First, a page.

Lisa F. said...

My 20 year old aspie son just failed his driving test yesterday. What a rocky 18 hours it's been! He blames the instructor, and feels violent toward him. He said he stands by the judgment call that caused him to fail (not making sure the way was clear before turning right at a stoplight), and that his life is completely off track now. Our DMV has a serious backlog and it will be a month or more until he can get on the schedule to try again. He doesn't see the point in trying again, and seems to have a personal vendetta out on the test-giver. :-( I know this will pass, but I'm thinking maybe he shouldn't try again, at least for a while. He's fine with the bus system, and is about to take a full term of college classes - stressful enough for now!

Concerned mom said...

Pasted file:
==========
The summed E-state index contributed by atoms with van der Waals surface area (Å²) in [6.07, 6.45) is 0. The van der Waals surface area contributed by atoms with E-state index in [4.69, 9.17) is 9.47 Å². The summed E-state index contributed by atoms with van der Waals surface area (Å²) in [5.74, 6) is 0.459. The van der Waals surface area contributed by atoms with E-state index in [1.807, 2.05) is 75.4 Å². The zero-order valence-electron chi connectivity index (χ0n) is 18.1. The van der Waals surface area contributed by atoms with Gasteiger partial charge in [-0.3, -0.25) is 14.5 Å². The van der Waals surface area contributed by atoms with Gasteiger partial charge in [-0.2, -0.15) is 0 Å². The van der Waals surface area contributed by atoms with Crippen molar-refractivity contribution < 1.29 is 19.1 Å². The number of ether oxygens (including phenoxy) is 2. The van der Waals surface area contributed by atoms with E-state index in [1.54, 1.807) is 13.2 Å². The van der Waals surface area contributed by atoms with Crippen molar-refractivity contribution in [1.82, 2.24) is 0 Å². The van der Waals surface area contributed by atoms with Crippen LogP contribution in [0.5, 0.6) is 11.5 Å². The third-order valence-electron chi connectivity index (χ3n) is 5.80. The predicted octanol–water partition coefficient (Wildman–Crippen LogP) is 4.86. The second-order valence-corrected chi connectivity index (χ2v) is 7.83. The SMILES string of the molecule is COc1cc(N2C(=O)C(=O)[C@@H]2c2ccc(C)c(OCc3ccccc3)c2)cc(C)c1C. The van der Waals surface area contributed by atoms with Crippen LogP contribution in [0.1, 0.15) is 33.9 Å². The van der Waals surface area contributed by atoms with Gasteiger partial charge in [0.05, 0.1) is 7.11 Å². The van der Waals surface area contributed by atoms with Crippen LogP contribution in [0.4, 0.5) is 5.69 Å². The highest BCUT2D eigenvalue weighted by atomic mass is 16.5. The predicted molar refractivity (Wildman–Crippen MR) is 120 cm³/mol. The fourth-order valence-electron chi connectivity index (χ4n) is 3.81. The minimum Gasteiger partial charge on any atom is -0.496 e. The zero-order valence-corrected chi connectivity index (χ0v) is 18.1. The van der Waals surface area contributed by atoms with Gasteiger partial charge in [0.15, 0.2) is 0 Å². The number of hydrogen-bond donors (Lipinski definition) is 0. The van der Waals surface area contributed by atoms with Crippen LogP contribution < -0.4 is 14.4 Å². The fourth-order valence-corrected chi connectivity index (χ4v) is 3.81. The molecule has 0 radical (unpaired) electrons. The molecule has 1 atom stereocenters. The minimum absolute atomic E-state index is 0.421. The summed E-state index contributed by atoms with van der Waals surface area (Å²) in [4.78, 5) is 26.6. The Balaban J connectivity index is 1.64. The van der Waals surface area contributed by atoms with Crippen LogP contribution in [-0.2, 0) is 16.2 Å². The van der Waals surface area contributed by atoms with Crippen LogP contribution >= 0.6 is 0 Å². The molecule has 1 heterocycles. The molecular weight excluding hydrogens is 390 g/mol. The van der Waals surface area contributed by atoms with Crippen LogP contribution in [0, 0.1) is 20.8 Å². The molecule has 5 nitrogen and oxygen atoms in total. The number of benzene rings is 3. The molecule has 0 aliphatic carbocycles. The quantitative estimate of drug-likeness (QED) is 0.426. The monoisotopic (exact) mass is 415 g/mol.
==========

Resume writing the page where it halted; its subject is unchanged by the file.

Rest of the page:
Just wondering if anyone has been in this situation my 17 yo aspie was driving to school and was in a head on collision with another teenage driver my son was not at fault and thankfully no one was seriously injured besides some minor cuts and burns from the airbag and glass the insurance company has offered 400 dollars for pain and suffering my husband and I both have medical backgrounds and after his initial er visit we watched him closely and did the follow up appointments I'm not happy with the 400 dollar offer it doesn't even pay for his smashed computer or him being a nervous wreck to drive but I'm scared if I push about it and they ll try to use his aspergers against him we didn't hire a lawyer because we just wanted things to go back to normal and we not trying to get something that's not owed I'm glad he didn't loose his legs I'm just don't want him being screwed because I didn't stick up for him